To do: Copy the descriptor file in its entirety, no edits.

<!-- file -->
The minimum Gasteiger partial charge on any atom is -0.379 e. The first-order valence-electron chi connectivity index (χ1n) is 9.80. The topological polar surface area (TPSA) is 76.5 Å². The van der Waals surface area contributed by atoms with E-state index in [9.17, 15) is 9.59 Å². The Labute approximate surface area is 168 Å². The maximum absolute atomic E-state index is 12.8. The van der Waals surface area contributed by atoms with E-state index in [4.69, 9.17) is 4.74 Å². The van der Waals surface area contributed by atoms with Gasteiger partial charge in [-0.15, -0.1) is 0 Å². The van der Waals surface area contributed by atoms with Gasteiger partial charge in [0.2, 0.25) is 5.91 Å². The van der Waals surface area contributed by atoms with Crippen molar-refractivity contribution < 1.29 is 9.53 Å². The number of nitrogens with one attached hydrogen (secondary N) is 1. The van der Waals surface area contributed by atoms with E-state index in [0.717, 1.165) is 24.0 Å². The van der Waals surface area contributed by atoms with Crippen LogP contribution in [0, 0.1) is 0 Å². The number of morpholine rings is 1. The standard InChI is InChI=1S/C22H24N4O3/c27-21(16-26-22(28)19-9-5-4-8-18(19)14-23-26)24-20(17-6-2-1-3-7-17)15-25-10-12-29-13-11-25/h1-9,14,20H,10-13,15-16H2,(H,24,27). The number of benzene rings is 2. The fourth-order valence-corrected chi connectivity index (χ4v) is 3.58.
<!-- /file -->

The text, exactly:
The minimum Gasteiger partial charge on any atom is -0.379 e. The first-order valence-electron chi connectivity index (χ1n) is 9.80. The topological polar surface area (TPSA) is 76.5 Å². The van der Waals surface area contributed by atoms with E-state index in [9.17, 15) is 9.59 Å². The Labute approximate surface area is 168 Å². The maximum absolute atomic E-state index is 12.8. The van der Waals surface area contributed by atoms with E-state index in [4.69, 9.17) is 4.74 Å². The van der Waals surface area contributed by atoms with Gasteiger partial charge in [-0.15, -0.1) is 0 Å². The van der Waals surface area contributed by atoms with Gasteiger partial charge in [0.2, 0.25) is 5.91 Å². The van der Waals surface area contributed by atoms with Crippen molar-refractivity contribution < 1.29 is 9.53 Å². The number of nitrogens with one attached hydrogen (secondary N) is 1. The van der Waals surface area contributed by atoms with E-state index in [0.717, 1.165) is 24.0 Å². The van der Waals surface area contributed by atoms with Crippen LogP contribution in [0, 0.1) is 0 Å². The number of morpholine rings is 1. The standard InChI is InChI=1S/C22H24N4O3/c27-21(16-26-22(28)19-9-5-4-8-18(19)14-23-26)24-20(17-6-2-1-3-7-17)15-25-10-12-29-13-11-25/h1-9,14,20H,10-13,15-16H2,(H,24,27). The number of benzene rings is 2. The fourth-order valence-corrected chi connectivity index (χ4v) is 3.58.